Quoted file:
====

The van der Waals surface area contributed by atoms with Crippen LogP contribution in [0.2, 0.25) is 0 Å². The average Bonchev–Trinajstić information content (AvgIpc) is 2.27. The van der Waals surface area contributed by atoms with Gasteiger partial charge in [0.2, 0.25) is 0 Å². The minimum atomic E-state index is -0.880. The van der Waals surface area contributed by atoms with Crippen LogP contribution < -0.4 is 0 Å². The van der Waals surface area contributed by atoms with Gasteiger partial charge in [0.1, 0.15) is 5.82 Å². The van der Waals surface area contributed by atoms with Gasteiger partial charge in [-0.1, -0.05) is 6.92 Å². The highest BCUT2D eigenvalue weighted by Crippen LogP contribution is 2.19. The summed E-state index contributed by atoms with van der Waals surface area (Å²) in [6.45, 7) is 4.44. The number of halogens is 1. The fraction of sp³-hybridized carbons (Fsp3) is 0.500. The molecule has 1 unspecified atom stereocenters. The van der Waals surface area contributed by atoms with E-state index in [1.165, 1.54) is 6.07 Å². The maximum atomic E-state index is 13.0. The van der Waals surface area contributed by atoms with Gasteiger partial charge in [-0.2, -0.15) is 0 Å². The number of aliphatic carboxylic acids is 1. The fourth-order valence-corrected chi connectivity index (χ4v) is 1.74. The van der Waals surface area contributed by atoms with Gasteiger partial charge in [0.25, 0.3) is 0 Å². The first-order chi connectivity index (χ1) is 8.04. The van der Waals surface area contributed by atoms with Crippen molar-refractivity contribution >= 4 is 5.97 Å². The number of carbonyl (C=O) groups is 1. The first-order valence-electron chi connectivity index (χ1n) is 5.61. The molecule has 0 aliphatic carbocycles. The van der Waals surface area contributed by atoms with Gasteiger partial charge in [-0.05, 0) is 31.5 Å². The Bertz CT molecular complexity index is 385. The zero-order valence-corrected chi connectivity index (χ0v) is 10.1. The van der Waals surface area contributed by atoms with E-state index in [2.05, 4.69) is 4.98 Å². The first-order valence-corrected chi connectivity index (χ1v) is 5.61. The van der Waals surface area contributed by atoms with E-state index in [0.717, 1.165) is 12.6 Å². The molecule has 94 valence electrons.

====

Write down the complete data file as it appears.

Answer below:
The van der Waals surface area contributed by atoms with Crippen LogP contribution in [0.2, 0.25) is 0 Å². The average Bonchev–Trinajstić information content (AvgIpc) is 2.27. The van der Waals surface area contributed by atoms with Gasteiger partial charge in [0.2, 0.25) is 0 Å². The minimum atomic E-state index is -0.880. The van der Waals surface area contributed by atoms with Crippen LogP contribution < -0.4 is 0 Å². The van der Waals surface area contributed by atoms with Gasteiger partial charge in [0.1, 0.15) is 5.82 Å². The van der Waals surface area contributed by atoms with Gasteiger partial charge in [-0.1, -0.05) is 6.92 Å². The highest BCUT2D eigenvalue weighted by Crippen LogP contribution is 2.19. The summed E-state index contributed by atoms with van der Waals surface area (Å²) in [6.45, 7) is 4.44. The number of halogens is 1. The fraction of sp³-hybridized carbons (Fsp3) is 0.500. The molecule has 1 unspecified atom stereocenters. The van der Waals surface area contributed by atoms with E-state index in [1.165, 1.54) is 6.07 Å². The maximum atomic E-state index is 13.0. The van der Waals surface area contributed by atoms with Gasteiger partial charge in [-0.2, -0.15) is 0 Å². The number of aliphatic carboxylic acids is 1. The fourth-order valence-corrected chi connectivity index (χ4v) is 1.74. The van der Waals surface area contributed by atoms with Gasteiger partial charge in [0.25, 0.3) is 0 Å². The first-order chi connectivity index (χ1) is 8.04. The van der Waals surface area contributed by atoms with Crippen molar-refractivity contribution >= 4 is 5.97 Å². The number of carbonyl (C=O) groups is 1. The first-order valence-electron chi connectivity index (χ1n) is 5.61. The molecule has 0 aliphatic carbocycles. The van der Waals surface area contributed by atoms with Gasteiger partial charge in [-0.05, 0) is 31.5 Å². The Bertz CT molecular complexity index is 385. The zero-order valence-corrected chi connectivity index (χ0v) is 10.1. The van der Waals surface area contributed by atoms with E-state index in [2.05, 4.69) is 4.98 Å². The first-order valence-corrected chi connectivity index (χ1v) is 5.61. The van der Waals surface area contributed by atoms with E-state index in [0.717, 1.165) is 12.6 Å². The molecule has 94 valence electrons.